What behaviors are considered criteria for a hostile work environment? What happens if you have to work every day in a hostile environment – can you make it stop, or do you have to quit your job? This guide explains.
What Behaviors Are Considered Criteria for a Hostile Work Environment?
Several behaviors can meet the criteria for a hostile work environment, but the key is that those behaviors are pervasive, severe and persistent enough to disrupt the victim’s work. However, only some types of harassment qualify as creating an unlawfully hostile work environment. The behavior must be based on discrimination against a person’s:
- Gender or sexual orientation
- Genetic information
- National origin
- Pregnancy status or associated conditions
Someone repeatedly saying you’re too old to perform a job, making racist jokes or poking fun at you because of your religious beliefs are all examples of things that can create an unlawfully hostile work environment.
Specific Behaviors That Meet the Criteria for Creating a Hostile Work Environment
Some of the behaviors that meet the criteria for creating a hostile work environment include:
- Offensive jokes
- Offensive objects or pictures
- Physical assaults
- Ridicule or mockery
Remember, though, that the behavior must be severe, pervasive and persistent enough to disrupt your work. One racist joke doesn’t necessarily make an unlawfully hostile work environment (although it’s inexcusable and will make any reasonable person feel uncomfortable). However, a racist joke combined with poor treatment that can be attributed to racism can create an unlawfully hostile work environment.
Although some behaviors are unprofessional and can make you feel badly about yourself, not all types of harassment are technically illegal or create an unlawfully hostile work environment. That means if someone picks on you because you’re short, because you have blond hair or because you wear glasses, you’re not likely to win a lawsuit. It’s certainly not nice to be made fun of for a personal characteristic, and your workplace may indeed be very hostile, but in order to win a case in court, the harassment must be related to a protected class (such as age, disability, race or religion).
How Can You Gauge Whether the Behavior Creates a Hostile Work Environment?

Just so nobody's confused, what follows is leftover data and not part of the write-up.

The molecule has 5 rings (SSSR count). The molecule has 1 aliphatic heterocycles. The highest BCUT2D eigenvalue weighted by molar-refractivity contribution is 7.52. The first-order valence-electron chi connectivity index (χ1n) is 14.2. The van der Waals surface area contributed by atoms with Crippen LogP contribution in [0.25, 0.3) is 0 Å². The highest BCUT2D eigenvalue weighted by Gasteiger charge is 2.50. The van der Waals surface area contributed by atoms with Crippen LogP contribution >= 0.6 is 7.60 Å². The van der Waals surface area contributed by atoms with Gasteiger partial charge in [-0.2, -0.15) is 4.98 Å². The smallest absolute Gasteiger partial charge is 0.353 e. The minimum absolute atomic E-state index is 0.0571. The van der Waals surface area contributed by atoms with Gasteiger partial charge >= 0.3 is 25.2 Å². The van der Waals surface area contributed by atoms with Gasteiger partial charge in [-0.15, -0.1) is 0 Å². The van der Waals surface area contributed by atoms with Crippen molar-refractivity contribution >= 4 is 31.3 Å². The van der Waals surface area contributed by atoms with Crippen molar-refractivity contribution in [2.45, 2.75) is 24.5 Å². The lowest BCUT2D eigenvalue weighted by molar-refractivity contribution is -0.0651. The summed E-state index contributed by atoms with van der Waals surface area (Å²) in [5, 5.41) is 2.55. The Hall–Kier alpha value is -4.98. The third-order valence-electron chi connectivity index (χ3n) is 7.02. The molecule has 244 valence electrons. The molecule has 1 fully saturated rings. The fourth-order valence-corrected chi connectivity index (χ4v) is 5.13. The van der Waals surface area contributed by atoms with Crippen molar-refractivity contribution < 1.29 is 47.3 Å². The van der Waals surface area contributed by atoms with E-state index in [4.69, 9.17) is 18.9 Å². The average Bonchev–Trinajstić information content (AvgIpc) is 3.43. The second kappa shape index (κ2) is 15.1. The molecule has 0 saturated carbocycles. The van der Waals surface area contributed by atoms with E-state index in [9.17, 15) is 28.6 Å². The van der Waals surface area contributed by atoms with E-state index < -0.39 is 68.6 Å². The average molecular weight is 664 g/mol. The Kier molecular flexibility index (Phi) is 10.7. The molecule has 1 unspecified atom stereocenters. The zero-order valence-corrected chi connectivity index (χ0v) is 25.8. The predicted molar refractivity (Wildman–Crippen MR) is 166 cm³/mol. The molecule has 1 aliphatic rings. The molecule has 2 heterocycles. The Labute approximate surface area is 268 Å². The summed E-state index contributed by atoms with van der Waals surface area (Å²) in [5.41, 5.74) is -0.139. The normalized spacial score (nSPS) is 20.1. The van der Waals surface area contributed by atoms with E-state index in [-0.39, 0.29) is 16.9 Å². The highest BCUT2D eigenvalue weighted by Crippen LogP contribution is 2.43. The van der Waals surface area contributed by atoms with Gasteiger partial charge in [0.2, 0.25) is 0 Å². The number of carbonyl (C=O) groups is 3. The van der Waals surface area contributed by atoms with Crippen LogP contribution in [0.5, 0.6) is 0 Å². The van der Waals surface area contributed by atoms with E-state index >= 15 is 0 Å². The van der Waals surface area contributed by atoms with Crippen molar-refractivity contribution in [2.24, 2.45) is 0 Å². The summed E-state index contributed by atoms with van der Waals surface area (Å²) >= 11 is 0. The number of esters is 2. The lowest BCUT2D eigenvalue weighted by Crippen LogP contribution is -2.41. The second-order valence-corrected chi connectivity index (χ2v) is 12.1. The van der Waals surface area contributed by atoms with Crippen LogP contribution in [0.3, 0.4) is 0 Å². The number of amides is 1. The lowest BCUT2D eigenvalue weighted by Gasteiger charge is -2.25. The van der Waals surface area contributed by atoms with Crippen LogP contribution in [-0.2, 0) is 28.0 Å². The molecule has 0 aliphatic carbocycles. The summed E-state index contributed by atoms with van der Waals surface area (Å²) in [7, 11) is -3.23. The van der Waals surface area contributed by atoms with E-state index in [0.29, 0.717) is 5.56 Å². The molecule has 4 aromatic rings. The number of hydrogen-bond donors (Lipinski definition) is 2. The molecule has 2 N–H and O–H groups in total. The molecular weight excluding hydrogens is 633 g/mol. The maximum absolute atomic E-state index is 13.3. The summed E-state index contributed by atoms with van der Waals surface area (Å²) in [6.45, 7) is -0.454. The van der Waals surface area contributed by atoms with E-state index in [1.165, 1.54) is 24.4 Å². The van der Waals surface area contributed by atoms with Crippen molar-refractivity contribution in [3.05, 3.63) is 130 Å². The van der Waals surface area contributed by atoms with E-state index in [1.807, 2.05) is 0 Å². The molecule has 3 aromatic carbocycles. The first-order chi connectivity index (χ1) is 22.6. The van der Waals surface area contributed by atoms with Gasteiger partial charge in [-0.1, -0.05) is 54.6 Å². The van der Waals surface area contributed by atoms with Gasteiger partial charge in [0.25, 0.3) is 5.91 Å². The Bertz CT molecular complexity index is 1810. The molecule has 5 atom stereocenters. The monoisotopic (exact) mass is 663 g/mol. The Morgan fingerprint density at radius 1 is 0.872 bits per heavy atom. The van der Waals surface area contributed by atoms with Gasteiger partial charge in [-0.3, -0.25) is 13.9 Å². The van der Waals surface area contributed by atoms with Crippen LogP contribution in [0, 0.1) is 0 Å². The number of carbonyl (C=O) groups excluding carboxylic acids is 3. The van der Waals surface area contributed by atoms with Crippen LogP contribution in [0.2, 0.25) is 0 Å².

Under the law, a “reasonable person” would have to find the behavior abusive or hostile. That means if you’re extremely sensitive, you may find something abusive or hostile that many other people don’t. For example, if your employer says to you, “I just don’t understand your religion,” that’s probably not something a reasonable person would find hostile or abusive. However, if your employer said, “Your religion is stupid and nobody should be part of it,” that’s another story. Still, though, the behavior must be pervasive and severe enough to disrupt your work. Generally speaking, a one-time incident – unless it’s severe (such as a sexual assault) – is not enough to create a hostile work environment.
Who Can Be Guilty of Creating a Hostile Work Environment?
Harassers can be:
- The victim’s supervisor
- A supervisor in another area
- An agent of the employer
- A co-worker
- A non-employee
The victim doesn’t have to be the person harassed, either. Anyone who is affected by the offensive conduct can be a victim.
It’s also important to note that a hostile work environment can be present even if the victim isn’t fired from the job or doesn’t suffer financial losses.
Who Gets in Trouble for Workplace Harassment?
The employer is, in most cases, liable for harassment. Here’s what to know:
- The employer is automatically liable when the harasser is a supervisor and the harassment results in a negative employment action.
- The employer is usually liable if the harasser is a supervisor and the harassment creates a hostile work environment. However, the employer can try to prove that it corrected the harassing behavior and reasonably tried to prevent it, and that the employee unreasonably failed to take advantage of preventive or corrective opportunities the employer provided.
- The employer can be held liable for harassment by non-supervisory employees or non-employees over whom it has control (such as independent contractors and customers) if the employer knew or should’ve known about the harassment and failed to act.
Employers can fire employees for harassing another person, as well.
Do You Need to Talk to an Attorney About Behaviors That Meet the Criteria for Creating a Hostile Work Environment?
If you’re working in a hostile work environment, or if you have worked in one and no longer do, we may be able to help you. Call us at 818-230-8380 or fill out the form below to speak with a qualified, caring and compassionate professional now.